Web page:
OAKLAND –- The Cleveland Cavaliers came into the NBA Finals with a clear defensive game plan that essentially insults Warriors forward Draymond Green.
The strategy: Lay off him and spend your defensive energy on his teammates, Steph Curry and Klay Thompson in particular.
This did not go well for the Cavs in Game 1 and was downright disastrous in Game 2 Sunday night.
Given plenty of room to shoot or pass, Green as a frequent ball-handler did plenty of both and was largely responsible for a 110-77 demolition of the Eastern Conference champions before an ecstatic sellout crowd (19,596) at Oracle Arena.
“He’s always going to make the right play, every time, and he did tonight,” Thompson said. “He had an amazing game.”
Green poured in a game-high 28 points, draining 5-of-8 from 3-point distance, adding seven rebounds and a team-high-trying five assists. He committed one turnover, posting a plus-20 in 34 minutes of playing time.
“The way they’re playing defense against our guards, Draymond’s going to be open all day,” Warriors coach Steve Kerr said. “He’s a good 3-point shooter. We like it when he gets that shot in rhythm and he knocked them down tonight.”
Green scored 12 points in the second quarter and 12 more in the third, when the Warriors generated a double-digit lead they never lost.
On a team with Curry and Thompson, Green was responsible for one-third of the Warriors’ 15 treys. Curry and Thompson each fired in four, despite being the focus of the Cavs’ defense.
It was Green, though, that lit most every run the Warriors managed.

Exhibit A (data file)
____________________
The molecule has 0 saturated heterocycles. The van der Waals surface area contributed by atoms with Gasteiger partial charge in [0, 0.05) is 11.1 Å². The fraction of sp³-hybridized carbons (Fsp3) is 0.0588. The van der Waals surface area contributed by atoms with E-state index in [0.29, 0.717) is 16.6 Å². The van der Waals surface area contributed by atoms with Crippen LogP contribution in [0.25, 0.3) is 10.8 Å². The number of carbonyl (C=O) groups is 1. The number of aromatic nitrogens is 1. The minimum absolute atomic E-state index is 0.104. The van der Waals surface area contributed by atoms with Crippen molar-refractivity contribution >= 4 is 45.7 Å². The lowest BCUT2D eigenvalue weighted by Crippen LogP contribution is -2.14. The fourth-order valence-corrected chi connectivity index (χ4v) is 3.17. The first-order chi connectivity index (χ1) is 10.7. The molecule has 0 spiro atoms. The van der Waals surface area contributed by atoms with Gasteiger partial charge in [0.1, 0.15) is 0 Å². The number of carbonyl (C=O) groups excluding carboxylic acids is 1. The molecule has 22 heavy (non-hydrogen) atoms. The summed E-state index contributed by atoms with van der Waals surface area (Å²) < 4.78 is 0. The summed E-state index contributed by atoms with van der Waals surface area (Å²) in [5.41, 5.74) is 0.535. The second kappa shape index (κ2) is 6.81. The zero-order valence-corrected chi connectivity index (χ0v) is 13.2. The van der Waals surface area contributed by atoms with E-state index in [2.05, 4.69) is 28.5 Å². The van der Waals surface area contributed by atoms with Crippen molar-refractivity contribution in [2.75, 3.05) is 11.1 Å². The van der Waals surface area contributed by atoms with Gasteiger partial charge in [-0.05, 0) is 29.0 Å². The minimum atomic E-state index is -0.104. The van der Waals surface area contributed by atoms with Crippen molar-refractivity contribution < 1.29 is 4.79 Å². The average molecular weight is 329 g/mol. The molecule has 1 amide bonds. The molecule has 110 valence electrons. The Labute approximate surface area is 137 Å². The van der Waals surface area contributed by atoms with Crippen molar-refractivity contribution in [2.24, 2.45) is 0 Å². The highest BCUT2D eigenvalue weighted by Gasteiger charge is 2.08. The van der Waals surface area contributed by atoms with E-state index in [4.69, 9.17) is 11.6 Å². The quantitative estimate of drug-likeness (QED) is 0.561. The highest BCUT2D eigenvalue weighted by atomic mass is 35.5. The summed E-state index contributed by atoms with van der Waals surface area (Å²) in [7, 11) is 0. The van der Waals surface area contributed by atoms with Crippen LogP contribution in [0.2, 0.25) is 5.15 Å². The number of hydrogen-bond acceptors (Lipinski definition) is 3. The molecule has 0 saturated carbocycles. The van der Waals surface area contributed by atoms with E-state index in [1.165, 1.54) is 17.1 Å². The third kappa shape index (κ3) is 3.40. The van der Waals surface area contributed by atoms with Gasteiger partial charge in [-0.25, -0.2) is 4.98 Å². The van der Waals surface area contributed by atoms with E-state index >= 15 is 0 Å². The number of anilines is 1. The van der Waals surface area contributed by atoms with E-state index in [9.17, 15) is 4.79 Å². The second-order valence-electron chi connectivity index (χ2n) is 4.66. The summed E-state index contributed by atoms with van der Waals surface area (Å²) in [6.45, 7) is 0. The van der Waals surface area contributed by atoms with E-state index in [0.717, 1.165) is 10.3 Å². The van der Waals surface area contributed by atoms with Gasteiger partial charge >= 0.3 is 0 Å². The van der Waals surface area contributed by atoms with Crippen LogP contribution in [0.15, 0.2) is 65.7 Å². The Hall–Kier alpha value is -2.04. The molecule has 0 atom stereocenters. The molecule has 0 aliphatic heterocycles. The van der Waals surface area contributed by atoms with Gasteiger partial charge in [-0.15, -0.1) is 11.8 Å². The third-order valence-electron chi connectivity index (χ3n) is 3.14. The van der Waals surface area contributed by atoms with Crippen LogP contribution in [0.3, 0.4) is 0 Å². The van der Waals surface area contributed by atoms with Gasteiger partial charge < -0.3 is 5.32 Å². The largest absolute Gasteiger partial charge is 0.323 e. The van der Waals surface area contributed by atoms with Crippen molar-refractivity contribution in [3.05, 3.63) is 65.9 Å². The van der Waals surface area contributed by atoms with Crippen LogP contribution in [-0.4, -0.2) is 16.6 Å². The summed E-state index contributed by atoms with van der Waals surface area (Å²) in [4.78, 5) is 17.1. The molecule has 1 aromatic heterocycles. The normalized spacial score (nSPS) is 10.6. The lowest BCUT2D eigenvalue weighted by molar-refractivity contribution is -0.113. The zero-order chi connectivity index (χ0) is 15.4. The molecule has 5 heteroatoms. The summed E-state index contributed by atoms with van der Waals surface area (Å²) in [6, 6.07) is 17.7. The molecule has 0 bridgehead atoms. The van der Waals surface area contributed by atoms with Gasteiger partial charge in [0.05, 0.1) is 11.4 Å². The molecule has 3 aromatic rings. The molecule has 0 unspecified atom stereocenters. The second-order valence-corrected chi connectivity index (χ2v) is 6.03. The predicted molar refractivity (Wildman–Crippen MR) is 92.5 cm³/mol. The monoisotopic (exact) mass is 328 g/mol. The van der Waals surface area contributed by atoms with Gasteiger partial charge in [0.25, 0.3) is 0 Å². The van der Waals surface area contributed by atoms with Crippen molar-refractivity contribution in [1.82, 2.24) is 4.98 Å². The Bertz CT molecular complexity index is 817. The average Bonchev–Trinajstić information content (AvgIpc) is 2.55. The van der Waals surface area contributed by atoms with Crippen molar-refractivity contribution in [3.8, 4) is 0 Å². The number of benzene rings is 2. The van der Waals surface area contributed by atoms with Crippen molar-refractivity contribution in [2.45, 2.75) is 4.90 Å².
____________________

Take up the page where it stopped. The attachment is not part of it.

“Guys get the ball into the paint and (the Cavs) are collapsing down, and I was spotting it up,” Green said. “And they found me in a great spot to knock shots down.
“So I was really just taking what the defense gives me. And if that’s the shot they’re going to give me, and I know the amount of work I put in, to step up with confidence and try to knock it down.”
One shot in particular stood out, Green’s last trey, a 3-point bomb from the top of the circle in the face of Cavs forward Richard Jefferson. Curry, watching from the bench, “fainted” in disbelief.
“The one step-back one, that’s when I kind of lost my mind,” Curry said.
Green conceded it was his wisest shot, even if it went through the hoop.
“I’m sure you’re talking about the one where I danced at the top a little bit and shot the 3,” he said. “Awful shot. Pathetic. But the ball stopped moving, players stopped moving, so I thought, ‘All right, well, I’m going to get some shot up.’ And it happened to go in.”
Most of Green’s shots went in, as he was 11-of-20 from the field. Yet that step-back 3-ball, which gave the Warriors a 74-57 lead with 2:36 left in the third quarter will be remembered for its daring.
“The only one I didn’t love,” Kerr said of Green’s shot selection, “was the one off the dribble from the top of the key that he made. The other ones were all great.”
The Cavs are challenging Green, and he is responding. He delivered 16 points, 11 rebounds and seven assists in Game 1, and followed up with another gem that may have been even more impressive.
“Give credit where credit is due,” Cavs star LeBron James said. “The guy made shots, not only when we left him open and contested late, but he made shots in our face.
“We know he’s a key for their team; we all know that, an All-Star for their team. And he made some big plays both offensively and defensively. We know what he does defensively for that team, so game ball to him.”
Cleveland may have to rethink their strategy. Or maybe not. They should know, however, the Green eats insults as appetizers.